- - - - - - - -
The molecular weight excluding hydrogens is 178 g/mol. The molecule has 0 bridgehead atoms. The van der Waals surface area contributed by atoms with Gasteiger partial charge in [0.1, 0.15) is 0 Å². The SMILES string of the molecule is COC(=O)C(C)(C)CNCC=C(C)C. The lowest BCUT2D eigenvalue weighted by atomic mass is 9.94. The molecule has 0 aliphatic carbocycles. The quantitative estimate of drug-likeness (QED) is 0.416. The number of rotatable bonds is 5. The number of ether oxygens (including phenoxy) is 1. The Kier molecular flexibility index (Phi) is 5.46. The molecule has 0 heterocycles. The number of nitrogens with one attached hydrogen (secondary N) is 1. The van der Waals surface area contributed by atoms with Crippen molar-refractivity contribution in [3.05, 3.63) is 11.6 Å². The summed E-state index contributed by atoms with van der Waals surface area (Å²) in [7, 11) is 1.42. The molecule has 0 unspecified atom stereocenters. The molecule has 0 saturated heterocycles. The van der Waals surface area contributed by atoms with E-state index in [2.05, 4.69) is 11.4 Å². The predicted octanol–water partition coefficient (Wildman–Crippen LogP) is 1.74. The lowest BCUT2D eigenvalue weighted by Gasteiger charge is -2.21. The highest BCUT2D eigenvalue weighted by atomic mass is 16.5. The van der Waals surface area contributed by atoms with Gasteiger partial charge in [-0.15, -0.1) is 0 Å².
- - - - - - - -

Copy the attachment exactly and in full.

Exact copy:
The molecular weight excluding hydrogens is 178 g/mol. The molecule has 0 bridgehead atoms. The van der Waals surface area contributed by atoms with Gasteiger partial charge in [0.1, 0.15) is 0 Å². The SMILES string of the molecule is COC(=O)C(C)(C)CNCC=C(C)C. The lowest BCUT2D eigenvalue weighted by atomic mass is 9.94. The molecule has 0 aliphatic carbocycles. The quantitative estimate of drug-likeness (QED) is 0.416. The number of rotatable bonds is 5. The number of ether oxygens (including phenoxy) is 1. The Kier molecular flexibility index (Phi) is 5.46. The molecule has 0 heterocycles. The number of nitrogens with one attached hydrogen (secondary N) is 1. The van der Waals surface area contributed by atoms with Crippen molar-refractivity contribution in [3.05, 3.63) is 11.6 Å². The summed E-state index contributed by atoms with van der Waals surface area (Å²) in [7, 11) is 1.42. The molecule has 0 unspecified atom stereocenters. The molecule has 0 saturated heterocycles. The van der Waals surface area contributed by atoms with E-state index in [2.05, 4.69) is 11.4 Å². The predicted octanol–water partition coefficient (Wildman–Crippen LogP) is 1.74. The lowest BCUT2D eigenvalue weighted by Gasteiger charge is -2.21. The highest BCUT2D eigenvalue weighted by atomic mass is 16.5. The van der Waals surface area contributed by atoms with Gasteiger partial charge in [-0.15, -0.1) is 0 Å².